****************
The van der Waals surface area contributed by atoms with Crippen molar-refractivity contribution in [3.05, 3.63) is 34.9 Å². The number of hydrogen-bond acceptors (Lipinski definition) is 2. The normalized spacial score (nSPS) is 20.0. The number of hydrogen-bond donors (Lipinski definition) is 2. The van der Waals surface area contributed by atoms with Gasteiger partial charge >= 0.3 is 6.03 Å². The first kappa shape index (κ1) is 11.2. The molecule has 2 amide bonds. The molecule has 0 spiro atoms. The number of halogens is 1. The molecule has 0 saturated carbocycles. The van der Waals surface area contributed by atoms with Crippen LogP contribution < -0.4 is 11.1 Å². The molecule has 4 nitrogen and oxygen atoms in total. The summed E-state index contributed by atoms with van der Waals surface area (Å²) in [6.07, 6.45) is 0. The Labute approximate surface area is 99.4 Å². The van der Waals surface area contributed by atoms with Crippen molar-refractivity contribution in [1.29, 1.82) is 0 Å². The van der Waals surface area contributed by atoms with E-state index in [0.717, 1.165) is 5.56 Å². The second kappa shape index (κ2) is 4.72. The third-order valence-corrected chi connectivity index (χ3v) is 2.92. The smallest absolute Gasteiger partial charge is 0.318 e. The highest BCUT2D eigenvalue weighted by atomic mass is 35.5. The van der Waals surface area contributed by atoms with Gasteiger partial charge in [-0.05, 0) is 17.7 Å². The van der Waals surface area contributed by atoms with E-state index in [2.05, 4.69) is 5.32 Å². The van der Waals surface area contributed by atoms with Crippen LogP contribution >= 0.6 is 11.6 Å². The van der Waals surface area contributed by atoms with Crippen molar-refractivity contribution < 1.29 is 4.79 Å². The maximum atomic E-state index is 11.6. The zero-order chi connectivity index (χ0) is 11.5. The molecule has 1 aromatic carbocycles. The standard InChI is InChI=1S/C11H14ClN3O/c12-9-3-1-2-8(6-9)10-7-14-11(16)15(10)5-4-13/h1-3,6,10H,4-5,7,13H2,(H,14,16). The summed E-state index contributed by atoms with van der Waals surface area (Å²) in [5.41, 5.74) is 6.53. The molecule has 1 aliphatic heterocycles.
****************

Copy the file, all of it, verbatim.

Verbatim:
The van der Waals surface area contributed by atoms with Crippen molar-refractivity contribution in [3.05, 3.63) is 34.9 Å². The number of hydrogen-bond acceptors (Lipinski definition) is 2. The normalized spacial score (nSPS) is 20.0. The number of hydrogen-bond donors (Lipinski definition) is 2. The van der Waals surface area contributed by atoms with Gasteiger partial charge >= 0.3 is 6.03 Å². The first kappa shape index (κ1) is 11.2. The molecule has 2 amide bonds. The molecule has 0 spiro atoms. The number of halogens is 1. The molecule has 0 saturated carbocycles. The van der Waals surface area contributed by atoms with Crippen LogP contribution < -0.4 is 11.1 Å². The molecule has 4 nitrogen and oxygen atoms in total. The summed E-state index contributed by atoms with van der Waals surface area (Å²) in [6.07, 6.45) is 0. The Labute approximate surface area is 99.4 Å². The van der Waals surface area contributed by atoms with Crippen molar-refractivity contribution in [1.29, 1.82) is 0 Å². The van der Waals surface area contributed by atoms with E-state index in [0.717, 1.165) is 5.56 Å². The second kappa shape index (κ2) is 4.72. The third-order valence-corrected chi connectivity index (χ3v) is 2.92. The smallest absolute Gasteiger partial charge is 0.318 e. The highest BCUT2D eigenvalue weighted by atomic mass is 35.5. The van der Waals surface area contributed by atoms with Gasteiger partial charge in [-0.05, 0) is 17.7 Å². The van der Waals surface area contributed by atoms with E-state index in [2.05, 4.69) is 5.32 Å². The van der Waals surface area contributed by atoms with Crippen LogP contribution >= 0.6 is 11.6 Å². The van der Waals surface area contributed by atoms with Crippen molar-refractivity contribution < 1.29 is 4.79 Å². The maximum atomic E-state index is 11.6. The zero-order chi connectivity index (χ0) is 11.5. The molecule has 1 aromatic carbocycles. The standard InChI is InChI=1S/C11H14ClN3O/c12-9-3-1-2-8(6-9)10-7-14-11(16)15(10)5-4-13/h1-3,6,10H,4-5,7,13H2,(H,14,16). The summed E-state index contributed by atoms with van der Waals surface area (Å²) in [5.41, 5.74) is 6.53. The molecule has 1 aliphatic heterocycles.